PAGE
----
COVID-19: Nigeria places vessels from Brazil, South Africa, India on watchlist

Due to the resurgence of the new strain of COVID-19, the Federal Government, on Friday, said it is paying special attention to vessels arriving from Brazil, South Africa and India into Nigerian ports.

In a press statement issued on Friday by the Spokesperson of the Nigerian Shippers’ Council (NSC), Mrs Rakiya Yagboyaju, the agency revealed that the Director of Port Health Services, Dr Geoffrey Okatubo said that due to the emergence of the new strain of the COVID-19 virus, the nation is beaming its searchlight on vessels coming from India, Brazil and South Africa.

Okatubo made the disclosure when the Executive Secretary of the NSC, Mr Hassan Bello, paid a working visit to the Port Health Services (PHS) in Abuja.

Speaking at the event, Hassan Bello emphasised the need to clean up the ports by embracing orderliness, efficiency and zero corruption.

He described the NPPM as a useful and important manual that all relevant agencies in the port system should abide by.

He stated that since doing business at the ports was tied to time, there was a need for the Port Health Services, as the first agency to interact with vessels and crew, to reduce the time spent on board, by performing their inspection between 30 – 45 minutes with a maximum of three officers.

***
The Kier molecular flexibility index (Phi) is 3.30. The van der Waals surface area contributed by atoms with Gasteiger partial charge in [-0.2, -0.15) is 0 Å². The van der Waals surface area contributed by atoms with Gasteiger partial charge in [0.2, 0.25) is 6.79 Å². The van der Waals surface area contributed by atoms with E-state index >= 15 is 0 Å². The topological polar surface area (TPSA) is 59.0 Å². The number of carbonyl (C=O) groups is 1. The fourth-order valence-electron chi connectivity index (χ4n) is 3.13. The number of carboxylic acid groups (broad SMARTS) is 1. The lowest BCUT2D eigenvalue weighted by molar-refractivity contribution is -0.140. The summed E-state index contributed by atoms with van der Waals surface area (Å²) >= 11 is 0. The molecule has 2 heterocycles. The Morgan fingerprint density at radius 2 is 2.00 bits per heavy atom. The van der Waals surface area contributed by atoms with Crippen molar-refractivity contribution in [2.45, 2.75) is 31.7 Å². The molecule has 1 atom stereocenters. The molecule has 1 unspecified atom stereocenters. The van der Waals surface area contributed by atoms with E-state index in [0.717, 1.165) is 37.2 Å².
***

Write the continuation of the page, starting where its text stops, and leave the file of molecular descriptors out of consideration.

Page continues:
Bello added that the turnaround time for ships can also be reduced through a pre-arrival communication between the vessels and the PHS so that every activity performed on the arrival of vessels on Nigeria’s shores would be for verification alone.

The ES stated that one area of concern that enables corrupt practices at the ports is vessel agents offering transportation to inspecting agencies. This, he noted should be provided by the government or the PHS.

While encouraging the PHS to reach out to the NSC with any issue, Bello suggested that the PHS should publish infractions committed by vessels calling at Nigerian ports.

Responding, the Director, Port Health Services, Dr Okatubo, congratulated the NSC on its appointment by the Federal Government as the lead agency to coordinate and supervise the implementation of the NPPM.

Regarding the 30 – 45 minutes vessel inspection, he stated that as long as there is no issue with a ship, it was achievable.

However, he explained that inspections can take longer than 45 minutes because of the peculiarities of the COVID-19 pandemic, which has given rise to more activities onboard vessels. These include checking the temperature and Polymerase Chain Reaction (PCR) COVID-19 test of the entire crew.

He added that the PHS was working towards publishing penalties for infractions and is also solidly behind the Council, in the performance of its roles and responsibilities.


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